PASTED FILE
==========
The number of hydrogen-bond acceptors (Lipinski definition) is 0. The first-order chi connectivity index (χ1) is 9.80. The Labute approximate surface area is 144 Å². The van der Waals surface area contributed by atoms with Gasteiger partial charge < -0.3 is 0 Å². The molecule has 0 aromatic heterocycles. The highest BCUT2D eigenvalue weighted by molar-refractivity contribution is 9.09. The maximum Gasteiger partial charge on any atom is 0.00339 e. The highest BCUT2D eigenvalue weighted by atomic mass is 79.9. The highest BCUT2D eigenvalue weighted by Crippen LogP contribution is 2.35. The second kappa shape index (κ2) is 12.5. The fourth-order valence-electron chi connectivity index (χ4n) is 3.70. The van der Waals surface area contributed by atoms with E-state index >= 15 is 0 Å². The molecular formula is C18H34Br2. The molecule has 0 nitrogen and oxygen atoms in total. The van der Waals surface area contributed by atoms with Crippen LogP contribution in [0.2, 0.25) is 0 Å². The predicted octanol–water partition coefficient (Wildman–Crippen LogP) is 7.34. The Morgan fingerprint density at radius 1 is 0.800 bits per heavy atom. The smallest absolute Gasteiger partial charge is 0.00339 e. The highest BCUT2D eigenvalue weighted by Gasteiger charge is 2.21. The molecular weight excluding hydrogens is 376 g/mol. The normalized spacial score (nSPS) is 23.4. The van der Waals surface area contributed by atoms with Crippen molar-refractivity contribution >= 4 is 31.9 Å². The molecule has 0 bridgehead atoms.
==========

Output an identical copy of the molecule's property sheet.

The number of hydrogen-bond acceptors (Lipinski definition) is 0. The first-order chi connectivity index (χ1) is 9.80. The Labute approximate surface area is 144 Å². The van der Waals surface area contributed by atoms with Gasteiger partial charge < -0.3 is 0 Å². The molecule has 0 aromatic heterocycles. The highest BCUT2D eigenvalue weighted by molar-refractivity contribution is 9.09. The maximum Gasteiger partial charge on any atom is 0.00339 e. The highest BCUT2D eigenvalue weighted by atomic mass is 79.9. The highest BCUT2D eigenvalue weighted by Crippen LogP contribution is 2.35. The second kappa shape index (κ2) is 12.5. The fourth-order valence-electron chi connectivity index (χ4n) is 3.70. The van der Waals surface area contributed by atoms with E-state index >= 15 is 0 Å². The molecular formula is C18H34Br2. The molecule has 0 nitrogen and oxygen atoms in total. The van der Waals surface area contributed by atoms with Crippen LogP contribution in [0.2, 0.25) is 0 Å². The predicted octanol–water partition coefficient (Wildman–Crippen LogP) is 7.34. The Morgan fingerprint density at radius 1 is 0.800 bits per heavy atom. The smallest absolute Gasteiger partial charge is 0.00339 e. The highest BCUT2D eigenvalue weighted by Gasteiger charge is 2.21. The molecular weight excluding hydrogens is 376 g/mol. The normalized spacial score (nSPS) is 23.4. The van der Waals surface area contributed by atoms with Crippen molar-refractivity contribution >= 4 is 31.9 Å². The molecule has 0 bridgehead atoms.